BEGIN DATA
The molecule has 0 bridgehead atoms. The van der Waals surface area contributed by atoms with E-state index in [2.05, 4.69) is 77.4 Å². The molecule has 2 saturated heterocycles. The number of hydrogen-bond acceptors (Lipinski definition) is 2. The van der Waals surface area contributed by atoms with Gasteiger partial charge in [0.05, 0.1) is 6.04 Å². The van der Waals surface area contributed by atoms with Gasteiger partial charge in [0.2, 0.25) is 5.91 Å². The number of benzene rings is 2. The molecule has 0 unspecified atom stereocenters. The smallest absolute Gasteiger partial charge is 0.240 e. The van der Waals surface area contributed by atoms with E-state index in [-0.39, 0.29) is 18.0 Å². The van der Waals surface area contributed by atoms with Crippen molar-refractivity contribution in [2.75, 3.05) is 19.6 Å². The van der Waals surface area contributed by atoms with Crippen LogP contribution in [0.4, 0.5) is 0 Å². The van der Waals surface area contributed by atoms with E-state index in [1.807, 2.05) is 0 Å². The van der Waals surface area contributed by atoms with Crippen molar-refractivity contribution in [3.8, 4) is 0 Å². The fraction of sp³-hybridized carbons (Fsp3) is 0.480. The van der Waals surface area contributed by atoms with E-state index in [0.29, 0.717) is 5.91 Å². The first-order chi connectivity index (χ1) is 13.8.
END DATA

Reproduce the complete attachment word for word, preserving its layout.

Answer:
The molecule has 0 bridgehead atoms. The van der Waals surface area contributed by atoms with E-state index in [2.05, 4.69) is 77.4 Å². The molecule has 2 saturated heterocycles. The number of hydrogen-bond acceptors (Lipinski definition) is 2. The van der Waals surface area contributed by atoms with Gasteiger partial charge in [0.05, 0.1) is 6.04 Å². The van der Waals surface area contributed by atoms with Gasteiger partial charge in [0.2, 0.25) is 5.91 Å². The number of benzene rings is 2. The molecule has 0 unspecified atom stereocenters. The smallest absolute Gasteiger partial charge is 0.240 e. The van der Waals surface area contributed by atoms with E-state index in [-0.39, 0.29) is 18.0 Å². The van der Waals surface area contributed by atoms with Crippen molar-refractivity contribution in [2.75, 3.05) is 19.6 Å². The van der Waals surface area contributed by atoms with Crippen LogP contribution in [0.4, 0.5) is 0 Å². The van der Waals surface area contributed by atoms with E-state index in [1.807, 2.05) is 0 Å². The van der Waals surface area contributed by atoms with Crippen molar-refractivity contribution in [3.8, 4) is 0 Å². The fraction of sp³-hybridized carbons (Fsp3) is 0.480. The van der Waals surface area contributed by atoms with E-state index in [0.29, 0.717) is 5.91 Å². The first-order chi connectivity index (χ1) is 13.8.